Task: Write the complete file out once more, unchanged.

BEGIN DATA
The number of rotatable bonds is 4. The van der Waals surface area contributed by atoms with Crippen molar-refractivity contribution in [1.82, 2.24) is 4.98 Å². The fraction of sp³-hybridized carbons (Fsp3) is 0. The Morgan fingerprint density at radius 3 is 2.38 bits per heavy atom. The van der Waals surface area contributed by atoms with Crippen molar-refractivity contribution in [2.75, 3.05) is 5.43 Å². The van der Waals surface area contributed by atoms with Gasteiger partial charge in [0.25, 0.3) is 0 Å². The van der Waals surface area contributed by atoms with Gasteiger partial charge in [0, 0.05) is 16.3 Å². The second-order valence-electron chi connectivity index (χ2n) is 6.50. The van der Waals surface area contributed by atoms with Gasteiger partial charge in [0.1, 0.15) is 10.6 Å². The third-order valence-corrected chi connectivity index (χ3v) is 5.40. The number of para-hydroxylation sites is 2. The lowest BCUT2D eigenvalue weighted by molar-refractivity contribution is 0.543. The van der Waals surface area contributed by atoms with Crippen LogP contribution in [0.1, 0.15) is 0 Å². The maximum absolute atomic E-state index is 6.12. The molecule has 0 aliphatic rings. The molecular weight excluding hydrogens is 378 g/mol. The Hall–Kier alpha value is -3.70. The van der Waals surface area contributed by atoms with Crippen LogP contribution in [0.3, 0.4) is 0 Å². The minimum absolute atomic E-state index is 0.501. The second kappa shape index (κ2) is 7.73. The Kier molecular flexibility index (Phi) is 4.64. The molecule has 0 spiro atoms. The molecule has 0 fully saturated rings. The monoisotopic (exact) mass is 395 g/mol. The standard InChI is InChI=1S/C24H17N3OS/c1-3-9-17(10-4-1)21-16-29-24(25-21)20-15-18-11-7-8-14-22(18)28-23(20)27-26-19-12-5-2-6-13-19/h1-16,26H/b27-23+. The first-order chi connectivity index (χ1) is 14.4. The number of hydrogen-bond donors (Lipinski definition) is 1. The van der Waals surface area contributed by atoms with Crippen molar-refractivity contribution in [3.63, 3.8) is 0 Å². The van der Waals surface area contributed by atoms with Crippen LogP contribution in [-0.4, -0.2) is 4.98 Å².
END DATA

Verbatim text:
The number of rotatable bonds is 4. The van der Waals surface area contributed by atoms with Crippen molar-refractivity contribution in [1.82, 2.24) is 4.98 Å². The fraction of sp³-hybridized carbons (Fsp3) is 0. The Morgan fingerprint density at radius 3 is 2.38 bits per heavy atom. The van der Waals surface area contributed by atoms with Crippen molar-refractivity contribution in [2.75, 3.05) is 5.43 Å². The van der Waals surface area contributed by atoms with Gasteiger partial charge in [0.25, 0.3) is 0 Å². The van der Waals surface area contributed by atoms with Gasteiger partial charge in [0, 0.05) is 16.3 Å². The second-order valence-electron chi connectivity index (χ2n) is 6.50. The van der Waals surface area contributed by atoms with Gasteiger partial charge in [0.1, 0.15) is 10.6 Å². The third-order valence-corrected chi connectivity index (χ3v) is 5.40. The number of para-hydroxylation sites is 2. The lowest BCUT2D eigenvalue weighted by molar-refractivity contribution is 0.543. The van der Waals surface area contributed by atoms with Crippen LogP contribution in [0.1, 0.15) is 0 Å². The maximum absolute atomic E-state index is 6.12. The molecule has 0 aliphatic rings. The molecular weight excluding hydrogens is 378 g/mol. The Hall–Kier alpha value is -3.70. The van der Waals surface area contributed by atoms with Crippen LogP contribution in [0.3, 0.4) is 0 Å². The minimum absolute atomic E-state index is 0.501. The second kappa shape index (κ2) is 7.73. The Kier molecular flexibility index (Phi) is 4.64. The molecule has 0 spiro atoms. The molecule has 0 fully saturated rings. The monoisotopic (exact) mass is 395 g/mol. The standard InChI is InChI=1S/C24H17N3OS/c1-3-9-17(10-4-1)21-16-29-24(25-21)20-15-18-11-7-8-14-22(18)28-23(20)27-26-19-12-5-2-6-13-19/h1-16,26H/b27-23+. The first-order chi connectivity index (χ1) is 14.4. The number of hydrogen-bond donors (Lipinski definition) is 1. The van der Waals surface area contributed by atoms with Crippen molar-refractivity contribution in [3.63, 3.8) is 0 Å². The van der Waals surface area contributed by atoms with Crippen LogP contribution in [-0.4, -0.2) is 4.98 Å².